take them nearly home. The moon was well up now, and there was a good

path across the fields. Nan and Bert were talking about the wreck, and

recalling some of the funny incidents of catching the circus animals.

Flossie and Freddie were wondering whether they would ever see their pet

cat again. They had had him so long that he seemed like one of the


"Maybe he ran off and joined the circus," said Flossle.

"Maybe," spoke her brother. "But he can't do any tricks, so they won't

want him in a show."

"He can so do tricks! He can chase his tail and almost grab it."

"That isn't a trick."

"It is so - as much as standing on your head."

"Children - children - I don't know what I'll do with you if you

don't stop that constant bickering," said Mrs. Bobbsey. "You must not

dispute so."

"Well, mamma, but isn't chasing your tail a trick?" asked Flossie.

"Freddie says it isn't."

"Well, it isn't a circus trick, anyhow," declared her brother. "I meant

a circus trick."

"Well, Snoop is a good cat, anyhow," went on Flossie, "and I wish we had

him back."

"Oh, so do I!" exclaimed Freddie, and thus that little dispute ended.

They were walking along through a little patch of woods now, when Bert,

who was the last one in line, suddenly called out:

"Something is coming after us!"

"Coming after us? What do you mean?" asked Nan quickly, as she hurried

to her father's side.

"I mean I've been listening for two or three minutes now, to some animal

following after us along the path. Some big animal, too."

Flossie and Freddie both ran back and took hold of their mother's hands.

"Don't scare the children, Bert," said Mr. Bobbsey, a bit sternly. "Did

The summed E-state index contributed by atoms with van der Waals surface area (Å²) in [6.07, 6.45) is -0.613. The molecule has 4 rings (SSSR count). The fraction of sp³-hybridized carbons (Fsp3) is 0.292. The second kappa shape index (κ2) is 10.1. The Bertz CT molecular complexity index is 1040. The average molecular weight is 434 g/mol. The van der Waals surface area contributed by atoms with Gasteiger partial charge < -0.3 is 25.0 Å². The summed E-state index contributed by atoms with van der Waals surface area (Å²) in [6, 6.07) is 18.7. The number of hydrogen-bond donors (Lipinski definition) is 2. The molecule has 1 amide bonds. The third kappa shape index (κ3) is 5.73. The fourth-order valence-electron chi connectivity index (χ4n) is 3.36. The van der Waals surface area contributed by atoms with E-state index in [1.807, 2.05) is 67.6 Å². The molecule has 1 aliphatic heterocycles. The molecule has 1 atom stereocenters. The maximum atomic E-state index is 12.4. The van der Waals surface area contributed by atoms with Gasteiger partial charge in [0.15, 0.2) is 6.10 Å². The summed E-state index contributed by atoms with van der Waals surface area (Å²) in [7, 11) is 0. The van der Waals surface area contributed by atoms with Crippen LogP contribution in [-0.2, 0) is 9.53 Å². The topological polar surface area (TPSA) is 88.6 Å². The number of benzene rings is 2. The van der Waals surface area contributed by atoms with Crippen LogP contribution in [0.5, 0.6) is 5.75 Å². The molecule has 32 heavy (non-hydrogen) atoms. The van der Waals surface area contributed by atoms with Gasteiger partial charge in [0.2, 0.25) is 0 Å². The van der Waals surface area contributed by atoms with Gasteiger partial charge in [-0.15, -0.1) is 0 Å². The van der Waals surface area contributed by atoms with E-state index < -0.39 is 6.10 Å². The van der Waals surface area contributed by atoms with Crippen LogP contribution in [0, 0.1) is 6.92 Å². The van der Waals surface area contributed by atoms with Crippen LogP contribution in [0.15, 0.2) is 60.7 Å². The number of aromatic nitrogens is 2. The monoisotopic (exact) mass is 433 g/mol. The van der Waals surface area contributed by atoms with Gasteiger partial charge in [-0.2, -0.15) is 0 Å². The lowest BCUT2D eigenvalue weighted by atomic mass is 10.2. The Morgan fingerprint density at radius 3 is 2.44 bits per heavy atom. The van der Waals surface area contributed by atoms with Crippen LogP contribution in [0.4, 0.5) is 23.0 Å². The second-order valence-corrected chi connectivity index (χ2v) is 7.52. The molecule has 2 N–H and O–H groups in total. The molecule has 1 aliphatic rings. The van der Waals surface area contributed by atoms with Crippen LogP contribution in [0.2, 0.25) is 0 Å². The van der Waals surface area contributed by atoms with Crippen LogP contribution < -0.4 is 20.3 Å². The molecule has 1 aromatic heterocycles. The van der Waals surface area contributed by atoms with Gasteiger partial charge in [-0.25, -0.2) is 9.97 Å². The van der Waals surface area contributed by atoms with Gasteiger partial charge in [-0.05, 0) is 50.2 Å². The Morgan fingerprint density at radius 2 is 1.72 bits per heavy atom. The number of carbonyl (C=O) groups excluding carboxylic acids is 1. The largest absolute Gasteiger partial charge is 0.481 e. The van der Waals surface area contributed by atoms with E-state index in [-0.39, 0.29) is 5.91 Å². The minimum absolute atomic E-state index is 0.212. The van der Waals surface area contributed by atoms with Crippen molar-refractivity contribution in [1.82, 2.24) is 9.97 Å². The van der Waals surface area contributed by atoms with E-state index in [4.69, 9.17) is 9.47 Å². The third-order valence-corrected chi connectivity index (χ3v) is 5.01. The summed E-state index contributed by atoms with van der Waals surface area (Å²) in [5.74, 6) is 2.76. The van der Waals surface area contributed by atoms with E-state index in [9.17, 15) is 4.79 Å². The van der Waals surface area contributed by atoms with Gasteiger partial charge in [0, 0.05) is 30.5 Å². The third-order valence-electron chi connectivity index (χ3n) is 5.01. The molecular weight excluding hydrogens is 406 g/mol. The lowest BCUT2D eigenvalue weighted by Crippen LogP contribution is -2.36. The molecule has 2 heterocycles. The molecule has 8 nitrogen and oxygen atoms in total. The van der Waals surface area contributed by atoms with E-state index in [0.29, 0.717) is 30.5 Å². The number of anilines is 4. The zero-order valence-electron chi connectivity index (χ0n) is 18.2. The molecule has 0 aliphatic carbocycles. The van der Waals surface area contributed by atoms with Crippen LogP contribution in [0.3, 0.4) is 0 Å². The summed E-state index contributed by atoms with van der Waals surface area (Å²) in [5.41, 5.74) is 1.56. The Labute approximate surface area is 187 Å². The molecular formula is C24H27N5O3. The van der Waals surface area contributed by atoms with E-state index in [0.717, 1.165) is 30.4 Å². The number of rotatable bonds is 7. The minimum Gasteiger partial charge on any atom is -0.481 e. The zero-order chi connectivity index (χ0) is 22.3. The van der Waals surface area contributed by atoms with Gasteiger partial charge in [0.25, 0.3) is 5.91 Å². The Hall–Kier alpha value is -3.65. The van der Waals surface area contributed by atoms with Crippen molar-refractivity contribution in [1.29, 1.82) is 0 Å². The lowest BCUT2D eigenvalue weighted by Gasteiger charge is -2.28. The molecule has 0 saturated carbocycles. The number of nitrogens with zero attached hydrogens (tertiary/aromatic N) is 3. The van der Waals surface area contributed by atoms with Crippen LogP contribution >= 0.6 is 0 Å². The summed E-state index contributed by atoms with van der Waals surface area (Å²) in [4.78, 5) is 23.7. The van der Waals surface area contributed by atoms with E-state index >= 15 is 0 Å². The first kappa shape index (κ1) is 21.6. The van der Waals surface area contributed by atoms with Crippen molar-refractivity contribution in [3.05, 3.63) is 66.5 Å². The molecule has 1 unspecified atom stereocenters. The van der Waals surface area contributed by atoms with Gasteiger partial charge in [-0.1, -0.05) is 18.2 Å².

you really hear something?"

"Yes, father. It's some animal walking behind us. Listen and you can

hear it your self."

They all listened. It was very quiet. Then from down the hard dirt

path they all heard the "pitpat, pitpat" of the footsteps of some

animal. It was coming on slowly.

For a moment Mr. Bobbsey thought of the wild animals of the circus. In

spite of what the men had said perhaps one of the beasts might have

escaped from its cage. The others in the little party evidently thought

the same thing. Mrs. Bobbsey drew her children more closely about her.

"'Deed an' if it's one ob dem elephants," said Dinah, "an' if he comes

fo' me I'll jab mah hat pin in his long nose - dat's what I will!"

"It can't be an elephant," said Mr. Bobbsey. "One of the big beasts

would make more noise than that. It may be one of the monkeys - I

don't see how they could catch them all - they were so lively and full

of mischief."

"Oh, if it's a monkey, may we keep it?" begged Flossie. "I just love a


"Mercy, child! What would we do with it around the house?" cried Mrs.

Bobbsey. "Richard, can you see what it is?"

Mr. Bobbsey peered down the road.

"I can see something," he said. "It's coming nearer."

"Oh dear!" cried Nan, trembling with fear.

Just then a bark sounded - a friendly bark.

"It's a dog!" said Mrs. Bobbsey. "Oh, I'm so glad it wasn't an

elephant," and she hugged Freddie and Flossie.

"Pooh! I wasn't afraid!" cried Freddie. "If it had been an elephant I

- I'd give him a cookie, and maybe he'd let me ride home on his back."

The animal barked louder now, and a moment later he came into sight on a

moonlit part of the path. The children could see that it was a big,

shaggy white dog, who wagged his tail in greeting as he walked up to


"Oh, what a lovely dog!" cried Nan. "I wonder where he belongs?"

The fine animal came on. Bert snapped his fingers, boy-fashion.

Instantly the dog stood up on his hind legs and began marching about in

a circle on the path.

"Oh, what a queer dog!" cried Flossie. "Oh I wish he was ours!"